31. Laliscia, C.; Gadducci, A.; Fabrini, M.G.; Barcellini, A.; Parietti, E.; Pasqualetti, F.; Morganti, R.; Mazzotti, V.; Cafaro, I.; Paiar, F. Definitive radiotherapy for recurrent vulvar carcinoma after primary surgery: A two-institutional Italian experience. Tumori J. 2019, 105, 225–230.
  32. Kunos, C.; Simpkins, F.; Gibbons, H.; Tian, C.; Homesley, H. Radiationtherapy compared with pelvic noderesection for node positive vulv cancer: A randomized controlled trial. Obstet. Gynecol. 2009, 114, 537–546.
  33. Gill, B.S.; Bernard, M.E.; Lin, J.F.; Balasubramani, G.K.; Rajagopalan, M.S.; Sukumvanich, P.; Krivak, T.C.; Olawaiye, A.B.; Kelley, J.L.; Beriwal, S. Impact of adjuvant chemotherapy with radiation for node-positive vulvar cancer: A National Cancer Data Base (NCDB) analysis. Gynecol. Oncol. 2015, 137, 365–372.
  34. Laliscia, C.; Fabrini, M.G.; Cafaro, I.; Barcellini, A.; Baldaccini, D.; Miniati, M.; Parietti, E.; Morganti, R.; Paiar, F.; Gadducci, A. Adjuvant radiotherapy in high-risk squamous cell carcinoma of the vulva: A two-institutional Italian experience. Oncol. Res. Treat. 2017, 40, 778–783.
  35. Te Grootenhuis, N.C.; Van Der Zee, A.G.J.; Van Doorn, H.C.; van der Velden, J.; Vergote, I.; Zanagnolo, V.; Baldwin, P.J.; Gaarenstroom, K.N.; Van Dorst, E.B.; Trum, J.W.; et al. Sentinel nodes in vulvar cancer: Long-term follow-up of the GROningen INternational Study on Sentinel nodes in Vulvar cancer (GROINSS-V) I. Gynecol. Oncol. 2016, 140, 8–14.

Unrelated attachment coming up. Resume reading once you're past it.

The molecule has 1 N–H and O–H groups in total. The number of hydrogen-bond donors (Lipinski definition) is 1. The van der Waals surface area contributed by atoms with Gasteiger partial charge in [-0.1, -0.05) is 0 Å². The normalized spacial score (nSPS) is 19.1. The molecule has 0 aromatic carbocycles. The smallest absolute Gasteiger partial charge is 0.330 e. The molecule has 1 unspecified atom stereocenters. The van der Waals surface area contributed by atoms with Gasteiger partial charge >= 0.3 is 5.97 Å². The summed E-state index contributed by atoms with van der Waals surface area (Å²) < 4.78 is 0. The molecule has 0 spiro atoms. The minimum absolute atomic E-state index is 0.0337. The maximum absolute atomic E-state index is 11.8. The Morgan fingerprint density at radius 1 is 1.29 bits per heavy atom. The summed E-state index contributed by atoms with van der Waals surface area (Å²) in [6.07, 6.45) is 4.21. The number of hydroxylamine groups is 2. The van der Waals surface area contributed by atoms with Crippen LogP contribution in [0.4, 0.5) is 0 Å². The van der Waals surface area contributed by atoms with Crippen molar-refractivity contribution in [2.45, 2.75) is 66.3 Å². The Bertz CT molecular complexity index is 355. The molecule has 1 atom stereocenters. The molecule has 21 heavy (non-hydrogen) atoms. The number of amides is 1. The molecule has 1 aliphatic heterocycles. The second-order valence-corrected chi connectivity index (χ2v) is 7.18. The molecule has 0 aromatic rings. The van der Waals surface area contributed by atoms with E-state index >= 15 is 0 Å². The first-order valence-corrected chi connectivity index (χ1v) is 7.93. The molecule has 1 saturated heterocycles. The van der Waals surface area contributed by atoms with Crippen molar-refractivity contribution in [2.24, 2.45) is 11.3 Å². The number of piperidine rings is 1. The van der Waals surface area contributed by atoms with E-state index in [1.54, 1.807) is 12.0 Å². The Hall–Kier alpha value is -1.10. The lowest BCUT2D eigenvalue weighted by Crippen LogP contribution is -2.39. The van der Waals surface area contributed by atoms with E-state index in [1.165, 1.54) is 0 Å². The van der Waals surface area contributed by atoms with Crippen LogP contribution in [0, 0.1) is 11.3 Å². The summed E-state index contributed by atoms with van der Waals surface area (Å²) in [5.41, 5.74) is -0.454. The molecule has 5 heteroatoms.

36. Moore, D.H.; Thomas, G.M.; Montana, G.S.; Saxer, A.; Gallup, D.G.; Olt, G. Preoperative chemoradiation for advanced vulvar cancer: A phase II study of the Gynecologic Oncology Group. Int. J. Radiat. Oncol. Biol. Phys. 1998, 42, 79–85.
  37. Cox, J.D.; Stetz, J.; Pajak, T.F. Toxicity criteria of the Radiation Therapy Oncology Group (RTOG) and the European organization for research and treatment of cancer (EORTC). Int. J. Radiat. Oncol. Biol. Phys. 1995, 31, 1341–1346.
  38. Autorino, R.; Vicenzi, L.; Tagliaferri, L.; Soatti, C.; Kovacs, G.; Aristei, C. A national survey of AIRO (Italian Association of Radiation Oncology) brachytherapy (Interventional Radiotherapy) study group. J. Contemp. Brachyther. 2018, 10, 254–259.
  39. Tagliaferri, L.; Vavassori, A.; Lancellotta, V.; De Sanctis, V.; Barbera, F.; Fusco, V.; Vidali, C.; Fionda, B.; Colloca, G.; Gambacorta, M.; et al. Can brachytherapy be properly considered in the clinical practice? Trilogy project: The vision of the AIRO (Italian Association of Radiotherapy and Clinical Oncology) Interventional Radiotherapy study group. J. Contemp. Brachyther. 2020, 12, 84–90.
  40. Lancellotta, V.; Macchia, G.; Garganese, G.; Fionda, B.; Fragomeni, S.M.; D’Aviero, A.; Casà, C.; Gui, B.; Gentileschi, S.; Corrado, G.; et al. The role of brachytherapy (interventional radiotherapy) for primary and/or recurrent vulvar cancer: A Gemelli Vul. Can multidisciplinary team systematic review. Clin. Transl. Oncol. 2021, 23, 1611–1619.
Subjects: Oncology
Contributor MDPI registered users' name will be linked to their SciProfiles pages. To register with us, please refer to :
View Times: 248
Revisions: 2 times (View History)
Update Date: 28 Dec 2021